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disappointments_room

The Disappointments Room (2016) / D: D.J. Caruso / 85m

Cast: Kate Beckinsale, Mel Raido, Duncan Joiner, Lucas Till, Gerald McRaney, Celia Weston, Jennifer Leigh Mann, Ella Jones, Marcia DeRousse

After the tragic death of their baby daughter, Dana (Beckinsale) and David (Raido), and their son, Lucas (Joiner), relocate to a rundown, rural dream home. Haunted by their daughter’s death, Dana soon begins to hear the sounds of a baby crying, and also the sound of dripping water. She traces the dripping water sounds to a leak from the roof, but still hears a baby crying and other noises; she also sees a strange dog outside. David is oblivious to all this, and doesn’t think it’s at all mysterious when Dana discovers a hidden room in the attic that isn’t on the plans. Investigating it further the next day, she finds herself locked in and threatened by a malevolent force. Hours pass, but when she finally manages to get out of the room, she learns that only minutes have passed, and not hours; and that David is worried she’s not taking her medication (to help her deal with her grief).

With the help of a local historian (DeRousse), Dana discovers that the house has a disappointments room, a room that would have been used to hide away a child born with a deformity or some such, and which would have been highly embarrassing to its (usually) upper class family. Dana’s research uncovers a previous owner, Judge Blacker (McRaney), whose daughter, Laura, was believed to have died in childbirth. But Dana suspects Laura was the inhabitant of the disappointments room, and that it’s her spirit that is haunting the house. With a local workman (Till) helping restore the house, and Dana becoming increasingly disturbed by the things she’s seeing, the truth behind the disappointments room slowly begins to unfold, and Dana begins to understand that there’s a far more malevolent force at work…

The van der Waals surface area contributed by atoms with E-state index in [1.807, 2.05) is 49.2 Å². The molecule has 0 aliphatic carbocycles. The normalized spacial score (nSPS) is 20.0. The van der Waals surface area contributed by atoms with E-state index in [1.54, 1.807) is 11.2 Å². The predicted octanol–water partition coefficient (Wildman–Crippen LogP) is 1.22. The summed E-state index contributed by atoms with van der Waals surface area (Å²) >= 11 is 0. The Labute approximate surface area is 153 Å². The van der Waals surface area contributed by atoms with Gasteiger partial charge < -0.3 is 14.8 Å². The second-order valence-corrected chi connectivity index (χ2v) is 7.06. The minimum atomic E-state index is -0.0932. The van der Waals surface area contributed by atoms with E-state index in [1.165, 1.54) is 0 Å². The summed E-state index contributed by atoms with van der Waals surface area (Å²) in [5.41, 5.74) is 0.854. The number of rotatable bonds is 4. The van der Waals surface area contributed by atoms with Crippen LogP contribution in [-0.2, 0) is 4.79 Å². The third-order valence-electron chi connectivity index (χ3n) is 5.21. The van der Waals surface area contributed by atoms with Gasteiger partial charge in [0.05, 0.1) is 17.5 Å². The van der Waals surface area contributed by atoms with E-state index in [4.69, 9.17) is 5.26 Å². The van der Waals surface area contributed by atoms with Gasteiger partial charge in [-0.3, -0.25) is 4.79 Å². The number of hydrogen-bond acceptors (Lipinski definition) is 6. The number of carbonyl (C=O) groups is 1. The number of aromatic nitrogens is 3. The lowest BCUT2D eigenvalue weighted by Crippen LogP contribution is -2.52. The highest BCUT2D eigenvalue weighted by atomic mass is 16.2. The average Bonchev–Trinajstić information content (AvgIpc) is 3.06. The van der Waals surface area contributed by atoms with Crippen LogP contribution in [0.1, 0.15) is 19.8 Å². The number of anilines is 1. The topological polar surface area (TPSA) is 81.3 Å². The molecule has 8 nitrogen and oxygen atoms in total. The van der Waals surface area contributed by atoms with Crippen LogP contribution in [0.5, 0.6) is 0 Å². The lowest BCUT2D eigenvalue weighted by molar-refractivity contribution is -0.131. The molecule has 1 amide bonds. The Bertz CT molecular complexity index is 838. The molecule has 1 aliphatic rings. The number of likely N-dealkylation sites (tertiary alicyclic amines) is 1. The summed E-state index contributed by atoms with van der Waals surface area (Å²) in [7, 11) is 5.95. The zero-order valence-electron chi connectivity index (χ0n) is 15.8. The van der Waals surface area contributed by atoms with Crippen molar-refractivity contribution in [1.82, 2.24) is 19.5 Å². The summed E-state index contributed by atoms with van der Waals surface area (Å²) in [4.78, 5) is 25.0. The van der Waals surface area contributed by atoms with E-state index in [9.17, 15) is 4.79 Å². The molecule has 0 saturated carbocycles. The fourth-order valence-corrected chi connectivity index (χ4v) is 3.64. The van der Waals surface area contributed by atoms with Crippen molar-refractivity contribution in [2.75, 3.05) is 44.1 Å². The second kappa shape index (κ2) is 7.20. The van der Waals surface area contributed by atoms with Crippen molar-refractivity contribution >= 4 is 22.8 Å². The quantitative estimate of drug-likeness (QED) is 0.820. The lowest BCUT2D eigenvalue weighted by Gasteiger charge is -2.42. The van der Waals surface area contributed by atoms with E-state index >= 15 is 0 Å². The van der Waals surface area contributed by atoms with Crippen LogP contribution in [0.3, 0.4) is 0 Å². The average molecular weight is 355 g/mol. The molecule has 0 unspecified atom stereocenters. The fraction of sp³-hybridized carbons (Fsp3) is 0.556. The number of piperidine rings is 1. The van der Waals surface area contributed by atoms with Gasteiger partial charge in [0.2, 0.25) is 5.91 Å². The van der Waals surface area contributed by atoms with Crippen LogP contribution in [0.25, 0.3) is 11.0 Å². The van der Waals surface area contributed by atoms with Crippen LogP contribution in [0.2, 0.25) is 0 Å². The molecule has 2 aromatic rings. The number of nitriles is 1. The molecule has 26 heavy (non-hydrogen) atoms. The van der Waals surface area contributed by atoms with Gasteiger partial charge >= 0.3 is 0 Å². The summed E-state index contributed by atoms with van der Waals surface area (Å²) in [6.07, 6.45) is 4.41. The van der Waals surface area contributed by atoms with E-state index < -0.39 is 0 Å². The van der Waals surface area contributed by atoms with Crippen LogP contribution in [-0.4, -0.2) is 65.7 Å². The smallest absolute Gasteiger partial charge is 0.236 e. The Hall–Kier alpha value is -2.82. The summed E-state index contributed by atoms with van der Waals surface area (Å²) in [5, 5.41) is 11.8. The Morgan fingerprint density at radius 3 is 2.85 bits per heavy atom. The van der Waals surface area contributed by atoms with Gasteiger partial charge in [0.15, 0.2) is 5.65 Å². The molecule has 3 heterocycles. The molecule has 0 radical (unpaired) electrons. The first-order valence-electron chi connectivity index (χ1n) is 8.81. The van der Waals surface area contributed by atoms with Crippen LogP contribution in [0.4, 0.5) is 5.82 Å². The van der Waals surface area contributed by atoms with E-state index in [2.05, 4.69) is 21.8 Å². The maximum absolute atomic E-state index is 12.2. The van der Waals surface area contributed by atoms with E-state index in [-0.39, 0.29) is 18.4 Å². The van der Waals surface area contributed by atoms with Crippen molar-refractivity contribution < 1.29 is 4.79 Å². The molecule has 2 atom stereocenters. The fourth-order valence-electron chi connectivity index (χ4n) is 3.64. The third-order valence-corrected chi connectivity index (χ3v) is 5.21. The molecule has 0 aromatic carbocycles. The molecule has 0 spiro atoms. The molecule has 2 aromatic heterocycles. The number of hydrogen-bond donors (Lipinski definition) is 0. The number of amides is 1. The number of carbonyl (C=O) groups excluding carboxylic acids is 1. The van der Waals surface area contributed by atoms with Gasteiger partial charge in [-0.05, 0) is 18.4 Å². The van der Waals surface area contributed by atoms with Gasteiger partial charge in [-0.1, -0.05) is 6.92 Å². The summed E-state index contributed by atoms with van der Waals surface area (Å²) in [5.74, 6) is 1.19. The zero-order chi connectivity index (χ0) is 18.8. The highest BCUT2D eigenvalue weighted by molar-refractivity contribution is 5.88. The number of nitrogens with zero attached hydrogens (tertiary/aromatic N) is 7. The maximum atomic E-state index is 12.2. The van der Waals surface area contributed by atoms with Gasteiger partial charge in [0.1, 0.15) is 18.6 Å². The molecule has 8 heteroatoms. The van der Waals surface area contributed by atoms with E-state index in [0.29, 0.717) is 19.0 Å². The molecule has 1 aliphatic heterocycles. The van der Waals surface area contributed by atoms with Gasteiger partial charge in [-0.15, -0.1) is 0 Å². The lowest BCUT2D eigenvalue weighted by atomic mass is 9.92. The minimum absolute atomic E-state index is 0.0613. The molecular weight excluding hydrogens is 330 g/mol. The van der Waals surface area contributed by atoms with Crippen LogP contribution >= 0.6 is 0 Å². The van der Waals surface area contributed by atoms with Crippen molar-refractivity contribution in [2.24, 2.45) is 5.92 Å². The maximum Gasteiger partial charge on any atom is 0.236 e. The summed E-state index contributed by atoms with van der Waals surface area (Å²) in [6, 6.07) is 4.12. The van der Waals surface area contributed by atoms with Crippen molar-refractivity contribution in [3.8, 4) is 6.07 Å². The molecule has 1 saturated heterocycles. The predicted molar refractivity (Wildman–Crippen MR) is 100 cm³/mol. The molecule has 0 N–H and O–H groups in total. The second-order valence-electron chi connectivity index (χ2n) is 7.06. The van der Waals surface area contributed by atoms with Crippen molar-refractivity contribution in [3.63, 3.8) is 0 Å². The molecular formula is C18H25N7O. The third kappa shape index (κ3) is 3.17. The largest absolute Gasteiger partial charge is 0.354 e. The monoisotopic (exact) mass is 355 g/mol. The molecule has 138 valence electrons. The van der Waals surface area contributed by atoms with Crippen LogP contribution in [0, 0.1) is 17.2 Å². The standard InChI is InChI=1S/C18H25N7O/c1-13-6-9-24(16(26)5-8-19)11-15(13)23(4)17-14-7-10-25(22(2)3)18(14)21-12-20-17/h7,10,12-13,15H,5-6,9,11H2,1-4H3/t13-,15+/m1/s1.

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For a horror movie to have the word “disappointment” anywhere in its title is asking for trouble (or it’s being incredibly reckless). And The Disappointments Room, ah, doesn’t let us, or itself, down in that respect. It’s yet another haunted house movie where things happen for no reason at all, and scenes take place that are by-and-large independent of each other and only fit together if the viewer is lucky. The script – by director Caruso and Wentworth Miller – likes to play with visual motifs, like a child’s kite seen in historical photos floating above the house, even though it would have been proof of a child’s existence when there shouldn’t have been any; and it likes to have things happen outside the house when it’s clear that the ghost responsible for all the shenanigans doesn’t stray outside at all (so shouldn’t have that much influence).